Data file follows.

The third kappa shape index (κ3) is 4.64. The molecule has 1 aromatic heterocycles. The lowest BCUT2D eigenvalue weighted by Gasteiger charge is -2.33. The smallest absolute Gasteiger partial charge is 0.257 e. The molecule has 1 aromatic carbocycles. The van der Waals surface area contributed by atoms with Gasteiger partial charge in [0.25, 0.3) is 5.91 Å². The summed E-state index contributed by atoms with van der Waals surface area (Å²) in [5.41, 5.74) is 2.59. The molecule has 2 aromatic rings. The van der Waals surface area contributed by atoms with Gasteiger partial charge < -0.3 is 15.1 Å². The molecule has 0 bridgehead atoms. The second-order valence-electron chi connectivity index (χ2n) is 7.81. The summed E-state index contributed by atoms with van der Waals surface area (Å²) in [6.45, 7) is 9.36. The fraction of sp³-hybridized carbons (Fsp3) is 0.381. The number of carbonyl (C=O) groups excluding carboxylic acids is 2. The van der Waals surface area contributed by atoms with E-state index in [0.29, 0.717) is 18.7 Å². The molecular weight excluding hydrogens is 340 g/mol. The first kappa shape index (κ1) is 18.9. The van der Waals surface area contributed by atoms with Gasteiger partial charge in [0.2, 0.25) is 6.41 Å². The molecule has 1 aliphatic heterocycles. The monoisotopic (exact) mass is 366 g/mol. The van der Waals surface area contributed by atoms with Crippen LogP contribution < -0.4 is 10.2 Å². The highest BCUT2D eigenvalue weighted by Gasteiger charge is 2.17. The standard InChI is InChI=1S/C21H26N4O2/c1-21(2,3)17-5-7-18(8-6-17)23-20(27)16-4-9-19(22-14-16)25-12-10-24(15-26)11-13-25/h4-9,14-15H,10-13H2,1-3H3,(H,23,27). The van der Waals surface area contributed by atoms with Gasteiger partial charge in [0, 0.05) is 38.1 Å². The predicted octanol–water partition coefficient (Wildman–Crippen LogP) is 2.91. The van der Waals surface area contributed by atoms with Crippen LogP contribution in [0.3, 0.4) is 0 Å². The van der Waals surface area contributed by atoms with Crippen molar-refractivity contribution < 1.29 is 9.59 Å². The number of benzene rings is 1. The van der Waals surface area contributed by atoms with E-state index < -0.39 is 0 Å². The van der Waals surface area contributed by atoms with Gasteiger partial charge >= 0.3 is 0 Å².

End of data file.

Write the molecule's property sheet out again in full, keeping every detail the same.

The third kappa shape index (κ3) is 4.64. The molecule has 1 aromatic heterocycles. The lowest BCUT2D eigenvalue weighted by Gasteiger charge is -2.33. The smallest absolute Gasteiger partial charge is 0.257 e. The molecule has 1 aromatic carbocycles. The van der Waals surface area contributed by atoms with Gasteiger partial charge in [0.25, 0.3) is 5.91 Å². The summed E-state index contributed by atoms with van der Waals surface area (Å²) in [5.41, 5.74) is 2.59. The molecule has 2 aromatic rings. The van der Waals surface area contributed by atoms with Gasteiger partial charge < -0.3 is 15.1 Å². The molecule has 0 bridgehead atoms. The second-order valence-electron chi connectivity index (χ2n) is 7.81. The summed E-state index contributed by atoms with van der Waals surface area (Å²) in [6.45, 7) is 9.36. The fraction of sp³-hybridized carbons (Fsp3) is 0.381. The number of carbonyl (C=O) groups excluding carboxylic acids is 2. The van der Waals surface area contributed by atoms with E-state index in [0.29, 0.717) is 18.7 Å². The molecular weight excluding hydrogens is 340 g/mol. The first kappa shape index (κ1) is 18.9. The van der Waals surface area contributed by atoms with Gasteiger partial charge in [0.2, 0.25) is 6.41 Å². The molecule has 1 aliphatic heterocycles. The monoisotopic (exact) mass is 366 g/mol. The van der Waals surface area contributed by atoms with Crippen LogP contribution < -0.4 is 10.2 Å². The highest BCUT2D eigenvalue weighted by Gasteiger charge is 2.17. The standard InChI is InChI=1S/C21H26N4O2/c1-21(2,3)17-5-7-18(8-6-17)23-20(27)16-4-9-19(22-14-16)25-12-10-24(15-26)11-13-25/h4-9,14-15H,10-13H2,1-3H3,(H,23,27). The van der Waals surface area contributed by atoms with Gasteiger partial charge in [0, 0.05) is 38.1 Å². The predicted octanol–water partition coefficient (Wildman–Crippen LogP) is 2.91. The van der Waals surface area contributed by atoms with Crippen LogP contribution in [0.3, 0.4) is 0 Å². The van der Waals surface area contributed by atoms with Crippen molar-refractivity contribution < 1.29 is 9.59 Å². The number of benzene rings is 1. The van der Waals surface area contributed by atoms with E-state index < -0.39 is 0 Å². The van der Waals surface area contributed by atoms with Gasteiger partial charge >= 0.3 is 0 Å².